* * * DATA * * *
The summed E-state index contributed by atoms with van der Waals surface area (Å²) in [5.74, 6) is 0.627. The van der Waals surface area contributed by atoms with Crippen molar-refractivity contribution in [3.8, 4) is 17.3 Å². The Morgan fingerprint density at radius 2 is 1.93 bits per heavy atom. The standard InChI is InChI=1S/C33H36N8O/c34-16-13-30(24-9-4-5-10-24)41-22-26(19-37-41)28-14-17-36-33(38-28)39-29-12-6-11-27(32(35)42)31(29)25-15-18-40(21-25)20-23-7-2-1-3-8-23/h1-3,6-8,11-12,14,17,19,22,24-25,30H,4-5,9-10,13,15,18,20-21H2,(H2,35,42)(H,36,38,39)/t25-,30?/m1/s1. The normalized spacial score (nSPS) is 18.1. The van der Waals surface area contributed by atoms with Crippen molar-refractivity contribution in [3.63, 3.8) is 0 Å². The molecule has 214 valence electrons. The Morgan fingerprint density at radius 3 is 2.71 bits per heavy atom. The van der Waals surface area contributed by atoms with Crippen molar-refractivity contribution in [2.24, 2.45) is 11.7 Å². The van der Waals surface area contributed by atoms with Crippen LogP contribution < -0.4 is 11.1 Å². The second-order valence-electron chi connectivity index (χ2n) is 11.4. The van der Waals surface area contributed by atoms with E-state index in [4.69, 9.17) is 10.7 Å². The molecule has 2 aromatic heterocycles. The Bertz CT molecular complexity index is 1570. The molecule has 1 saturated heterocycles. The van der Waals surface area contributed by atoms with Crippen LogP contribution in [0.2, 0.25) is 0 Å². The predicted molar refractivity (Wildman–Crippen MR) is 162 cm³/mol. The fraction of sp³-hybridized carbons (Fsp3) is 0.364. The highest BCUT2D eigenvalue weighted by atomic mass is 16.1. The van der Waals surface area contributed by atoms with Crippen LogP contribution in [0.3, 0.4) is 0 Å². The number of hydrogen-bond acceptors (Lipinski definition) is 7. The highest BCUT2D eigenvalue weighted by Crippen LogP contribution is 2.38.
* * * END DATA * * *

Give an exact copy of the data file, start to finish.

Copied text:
The summed E-state index contributed by atoms with van der Waals surface area (Å²) in [5.74, 6) is 0.627. The van der Waals surface area contributed by atoms with Crippen molar-refractivity contribution in [3.8, 4) is 17.3 Å². The Morgan fingerprint density at radius 2 is 1.93 bits per heavy atom. The standard InChI is InChI=1S/C33H36N8O/c34-16-13-30(24-9-4-5-10-24)41-22-26(19-37-41)28-14-17-36-33(38-28)39-29-12-6-11-27(32(35)42)31(29)25-15-18-40(21-25)20-23-7-2-1-3-8-23/h1-3,6-8,11-12,14,17,19,22,24-25,30H,4-5,9-10,13,15,18,20-21H2,(H2,35,42)(H,36,38,39)/t25-,30?/m1/s1. The normalized spacial score (nSPS) is 18.1. The van der Waals surface area contributed by atoms with Crippen molar-refractivity contribution in [3.63, 3.8) is 0 Å². The molecule has 214 valence electrons. The Morgan fingerprint density at radius 3 is 2.71 bits per heavy atom. The van der Waals surface area contributed by atoms with Crippen molar-refractivity contribution in [2.24, 2.45) is 11.7 Å². The van der Waals surface area contributed by atoms with Crippen LogP contribution < -0.4 is 11.1 Å². The second-order valence-electron chi connectivity index (χ2n) is 11.4. The van der Waals surface area contributed by atoms with E-state index in [4.69, 9.17) is 10.7 Å². The molecule has 2 aromatic heterocycles. The Bertz CT molecular complexity index is 1570. The molecule has 1 saturated heterocycles. The van der Waals surface area contributed by atoms with Crippen LogP contribution in [0.2, 0.25) is 0 Å². The predicted molar refractivity (Wildman–Crippen MR) is 162 cm³/mol. The fraction of sp³-hybridized carbons (Fsp3) is 0.364. The highest BCUT2D eigenvalue weighted by atomic mass is 16.1. The van der Waals surface area contributed by atoms with Crippen LogP contribution in [0.3, 0.4) is 0 Å². The number of hydrogen-bond acceptors (Lipinski definition) is 7. The highest BCUT2D eigenvalue weighted by Crippen LogP contribution is 2.38.